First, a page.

1. Surgical teams with more than 10 prior collaborations had significantly shorter operative time, compared to teams with no prior collaborations.
2. The range of operative times was also shorter for teams with more than 10 prior collaborations, compared to teams with no prior collaborations.
Evidence Rating Level: 2 (Good)
Study Rundown: The emphasis of the collaborative team environment in medicine is thought to improve patient outcomes. There are interventions intended to improve communication between team members, such as checklists and timeouts, which have been shown to reduce errors in the operating room. This study examines familiarity between surgical team members and its effect on operative time in bilateral reduction mammoplasties. It was demonstrated that mean operative times were shorter with surgical teams where the attending surgeon and the assisting surgeon had more prior collaborations.
Limitations of the study include the retrospective nature of the study, as outside biases cannot be accounted for. Moreover, the study only examines collaborations between the attending surgeon and the assisting surgeon, not considering other operating room staff. The study only examined one particular procedure at a single tertiary academic center. Therefore, results may not be generalizable to a wider population. Finally, the only significant outcome was reduction in skin-to-skin time, whereas no significant improvement was found in postoperative complications or patient satisfaction with outcome.
Relevant Reading: Teamwork and error in the operating room: analysis of skills and roles
In-Depth [retrospective study]: This study retrospectively examined 754 bilateral reduction mammoplasty procedure performed at a single academic tertiary care center. The operative experience in years of the attending surgeon (years since completion of training) and the assisting surgeon (years since beginning of residency) were calculated, and the cumulative number of reduction mammoplasties performed by the same two surgeons in collaboration before a given procedure was calculated. A total of 223 teams of attending and assisting surgeons were analyzed, comprising of 8 attending surgeons and 107 assisting surgeons.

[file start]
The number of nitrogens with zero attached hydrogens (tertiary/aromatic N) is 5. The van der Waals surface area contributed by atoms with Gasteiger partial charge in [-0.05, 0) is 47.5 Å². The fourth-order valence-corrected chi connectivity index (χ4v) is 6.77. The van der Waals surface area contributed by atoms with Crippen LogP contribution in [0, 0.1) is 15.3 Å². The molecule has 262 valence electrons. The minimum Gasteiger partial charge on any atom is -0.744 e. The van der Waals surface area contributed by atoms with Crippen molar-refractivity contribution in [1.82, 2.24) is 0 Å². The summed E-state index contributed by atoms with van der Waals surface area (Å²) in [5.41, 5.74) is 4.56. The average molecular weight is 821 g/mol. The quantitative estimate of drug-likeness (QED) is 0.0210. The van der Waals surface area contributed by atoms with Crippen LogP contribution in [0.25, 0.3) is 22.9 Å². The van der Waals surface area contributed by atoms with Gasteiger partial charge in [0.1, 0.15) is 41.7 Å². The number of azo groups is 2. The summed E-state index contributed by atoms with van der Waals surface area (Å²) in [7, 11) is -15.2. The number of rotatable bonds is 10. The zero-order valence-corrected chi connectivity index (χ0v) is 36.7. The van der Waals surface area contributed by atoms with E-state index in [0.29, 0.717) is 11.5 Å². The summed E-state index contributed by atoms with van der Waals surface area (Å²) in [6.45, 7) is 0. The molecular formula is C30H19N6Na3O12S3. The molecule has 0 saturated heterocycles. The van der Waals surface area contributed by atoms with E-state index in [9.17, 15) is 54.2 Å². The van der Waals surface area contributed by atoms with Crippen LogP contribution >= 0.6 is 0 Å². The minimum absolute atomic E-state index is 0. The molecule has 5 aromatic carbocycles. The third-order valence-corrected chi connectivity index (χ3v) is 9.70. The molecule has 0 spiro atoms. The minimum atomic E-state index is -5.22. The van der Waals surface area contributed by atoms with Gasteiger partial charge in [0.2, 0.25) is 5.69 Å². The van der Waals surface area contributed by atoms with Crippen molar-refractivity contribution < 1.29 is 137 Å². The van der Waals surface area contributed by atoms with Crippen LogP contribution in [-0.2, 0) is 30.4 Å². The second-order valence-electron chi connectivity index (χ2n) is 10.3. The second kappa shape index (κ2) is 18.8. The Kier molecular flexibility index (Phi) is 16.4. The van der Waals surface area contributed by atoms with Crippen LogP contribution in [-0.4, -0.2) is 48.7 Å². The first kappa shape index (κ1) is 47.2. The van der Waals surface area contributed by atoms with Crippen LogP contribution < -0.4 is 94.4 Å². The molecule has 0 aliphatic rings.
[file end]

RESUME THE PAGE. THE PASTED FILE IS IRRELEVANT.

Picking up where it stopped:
The mean operative time was 153 minutes for of teams with no prior collaborations, 132 minutes for teams with 1 to 5 prior collaborations, 116 minutes for teams with 6 to 10 prior collaborations, and 119 minutes for teams with more than 10 prior collaborations (P=0.0001). Moreover, the range of operative times was smaller for teams with greater numbers of collaborations. Shorter operative times were also associated with greater experience of both the attending and assisting surgeons (P=0.02 and P=0.03). No significant difference in number of complications or patient satisfaction with outcome was found.
By James Jiang and Allen Ho
More from this author: Deliberate practice in virtual reality simulator improves surgical resident performance,Laparoscopic hernia repair linked with lower rate of surgical infection, Study suggests general surgery residency graduates unprepared for fellowship,NEXUS Chest decision criteria sensitive for thoracic injury, Mortality after trauma increasingly due to preexisting conditions
©2012-2013 2minutemedicine.com. All rights reserved. No works may be reproduced without expressed written consent from 2minutemedicine.com. Disclaimer: We present factual information directly from peer reviewed medical journals. No post should be construed as medical advice and is not intended as such by the authors, editors, staff or by 2minutemedicine.com. PLEASE SEE A HEALTHCARE PROVIDER IN YOUR AREA IF YOU SEEK MEDICAL ADVICE OF ANY SORT.